Runners-Up: In the title role of the divorce and child-custody drama “What Maisie Knew,” Onata Aprile admirably eschews precocity, showing us with her eyes just how much she knows, how jealously she clings to the few solid things in her life of constant flux. The best ensemble of child actors this year belongs to Destin Daniel Cretton’s “Short Term 12,” about a group home for at-risk kids. I especially admired the work of Kaitlyn Dever as Jayden, a “cutter” and “biter.” Dever plays Jayden with just the right mix of blasé bravado and deeply repressed vulnerability. A scene in which she shows Brie Larson’s Grace some illustrations for a children’s story she’s written called “Nina the Octopus” is one of the most moving of the year. As Henry, the son of Kate Winslet’s Adele, Gattlin Griffith is the soul of “Labor Day.” We see in Griffith’s big eyes Henry’s intelligence, alertness and filial protectiveness – and, eventually, the first sign of a thawing that might leave room for the unlikeliest of makeshift families. Pint-sized Jackson Nicoll gets more big laughs than does Johnny Knoxville in “Jackass Presents: Bad Grandpa.” Nicoll has better instincts, letting scenes play out longer before the big reveal and allowing the comic tension to build. He also shows a game physicality that should stand him in good stead going forward. In “The Hunt,” Klara, a cute blonde moppet with a crush on her kindergarten teacher (Mads Mikkelsen), borrows language she overheard her older brother and his friend throw around to accuse Mikkelsen of something he didn’t do. As Klara, young Annika Wedderkopp is a mini-marvel of instinctive emotional truthfulness.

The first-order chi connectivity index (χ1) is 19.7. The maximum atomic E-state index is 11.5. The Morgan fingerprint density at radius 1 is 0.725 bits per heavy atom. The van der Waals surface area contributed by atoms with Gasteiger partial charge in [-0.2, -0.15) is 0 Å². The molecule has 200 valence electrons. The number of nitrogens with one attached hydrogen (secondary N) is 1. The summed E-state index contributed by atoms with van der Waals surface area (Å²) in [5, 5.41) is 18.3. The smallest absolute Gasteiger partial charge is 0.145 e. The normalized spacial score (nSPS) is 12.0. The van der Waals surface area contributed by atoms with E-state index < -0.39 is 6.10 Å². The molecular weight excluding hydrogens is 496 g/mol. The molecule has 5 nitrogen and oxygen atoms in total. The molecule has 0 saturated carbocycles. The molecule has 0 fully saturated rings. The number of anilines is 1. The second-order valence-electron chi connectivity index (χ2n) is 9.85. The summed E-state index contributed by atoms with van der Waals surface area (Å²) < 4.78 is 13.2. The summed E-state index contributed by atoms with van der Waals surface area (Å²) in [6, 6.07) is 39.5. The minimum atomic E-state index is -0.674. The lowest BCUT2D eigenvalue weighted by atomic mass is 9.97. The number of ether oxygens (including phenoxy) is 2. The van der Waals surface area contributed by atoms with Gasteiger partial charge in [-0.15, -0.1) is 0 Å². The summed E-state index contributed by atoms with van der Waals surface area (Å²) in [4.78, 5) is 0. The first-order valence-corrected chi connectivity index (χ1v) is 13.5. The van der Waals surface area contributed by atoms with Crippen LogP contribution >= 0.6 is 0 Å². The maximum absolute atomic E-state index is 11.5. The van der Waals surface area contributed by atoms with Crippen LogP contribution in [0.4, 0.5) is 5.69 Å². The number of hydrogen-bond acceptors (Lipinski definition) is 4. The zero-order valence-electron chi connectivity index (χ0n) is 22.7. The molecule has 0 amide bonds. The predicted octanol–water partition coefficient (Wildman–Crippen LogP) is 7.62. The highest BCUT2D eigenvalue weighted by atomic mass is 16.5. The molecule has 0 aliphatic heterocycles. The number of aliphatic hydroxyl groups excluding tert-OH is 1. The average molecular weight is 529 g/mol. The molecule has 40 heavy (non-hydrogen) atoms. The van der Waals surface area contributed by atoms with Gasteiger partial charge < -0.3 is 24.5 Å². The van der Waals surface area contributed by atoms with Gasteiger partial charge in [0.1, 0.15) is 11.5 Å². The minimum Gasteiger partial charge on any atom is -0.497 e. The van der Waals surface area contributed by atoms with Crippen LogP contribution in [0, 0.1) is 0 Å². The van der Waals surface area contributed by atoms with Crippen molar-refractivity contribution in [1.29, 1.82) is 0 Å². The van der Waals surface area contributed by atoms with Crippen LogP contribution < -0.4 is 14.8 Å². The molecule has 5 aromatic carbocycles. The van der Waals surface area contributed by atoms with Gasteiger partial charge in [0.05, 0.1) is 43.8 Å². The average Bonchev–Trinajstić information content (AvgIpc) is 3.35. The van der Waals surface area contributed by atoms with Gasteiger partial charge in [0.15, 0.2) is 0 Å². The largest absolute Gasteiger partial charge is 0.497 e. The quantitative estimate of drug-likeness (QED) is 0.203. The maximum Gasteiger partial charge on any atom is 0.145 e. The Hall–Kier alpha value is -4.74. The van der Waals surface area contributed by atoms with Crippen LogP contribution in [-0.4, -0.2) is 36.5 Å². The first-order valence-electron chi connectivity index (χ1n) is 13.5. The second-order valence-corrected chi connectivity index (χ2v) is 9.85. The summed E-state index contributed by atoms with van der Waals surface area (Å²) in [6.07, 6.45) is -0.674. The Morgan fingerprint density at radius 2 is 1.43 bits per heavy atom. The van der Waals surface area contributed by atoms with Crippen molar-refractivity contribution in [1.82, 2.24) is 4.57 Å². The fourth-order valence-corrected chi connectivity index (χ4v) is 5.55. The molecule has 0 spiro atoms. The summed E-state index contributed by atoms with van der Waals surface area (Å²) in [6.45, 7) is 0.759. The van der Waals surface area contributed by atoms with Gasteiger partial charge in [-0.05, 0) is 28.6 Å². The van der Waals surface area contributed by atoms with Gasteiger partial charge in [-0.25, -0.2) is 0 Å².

Winner: No contest: Tye Sheridan as Ellis and Jacob Lofland as Neckbone in Jeff Nichols’ “Mud.” Child actors capable of this kind of understated honesty – neither performance includes an instant of exaggeration or playing to the camera – are exceedingly rare, and almost never American. These are performances of such lived-in perfection that if you drove down to this sleepy river town, you’d expect to find Ellis and Neckbone riding their bikes alongside you. Sheridan and Lofland bring honor to the craft of child acting.
Runners-Up: In Matteo Garrone’s “Reality,” the Neapolitan fishmonger Luciano auditions for the Italian “Big Brother” at his kids’ request and slowly becomes obsessed. When two unfamiliar ladies buy some snapper and clams at his pesceteria and mention they’re in from Rome, Luciano’s sure they’re spies sent to vet his application. With Luciano sprawled on his couch for hours at a time, watching the simpering inanities of the show, his marriage nears the breaking point. Aniello Arena keeps Luciano from being a mere butt of jokes; his poignant and empathic performance reveals that in him which is universal. That Arena is a lifer in an Italian prison and shot the film on a series of daylong furloughs only heightens the film’s uniquity. In Ken Loach’s “The Angels’ Share,” Paul Brannigan plays Robbie Emerson, a young Glaswegian with a knocked-up girlfriend, a rap sheet of street thuggery, and a thirst for decent employment. He does so without affect. It’s a remarkably reactive performance, in the best sense. This is not an actor waiting for his scenemate to finish so he can recite his lines. He has the rare gift of listening and responding in a real and human way. The Simon of “Simon Killer” is a recent neuroscience graduate floating through a summer in Paris with little to tie him down. Brady Corbet brings to Simon a shyness and self-effacing quality (he’s forever apologizing for his high-school French) that contrasts intriguingly with his size and stature. In the title role of the exceedingly small-scale “This is Martin Bonner,” Paul Eenhoorn makes a lot out of a little, creating a complete character with a lifetime’s worth of backstory and genuine generosity in his heart. Steve McQueen’s “12 Years a Slave” would degenerate into gratuitousness without the exceptional work of Chiwetel Ejiofor as Solomon Northup, a New York violinist and family man deceived, drugged, enchained and sent by rail to a plantation in New Orleans. Ejiofor imparts sunken-eyed sadness, abiding dignity and fierce intelligence to Solomon, filling out a man with whom we get to spend precious little time before his horrific predicament.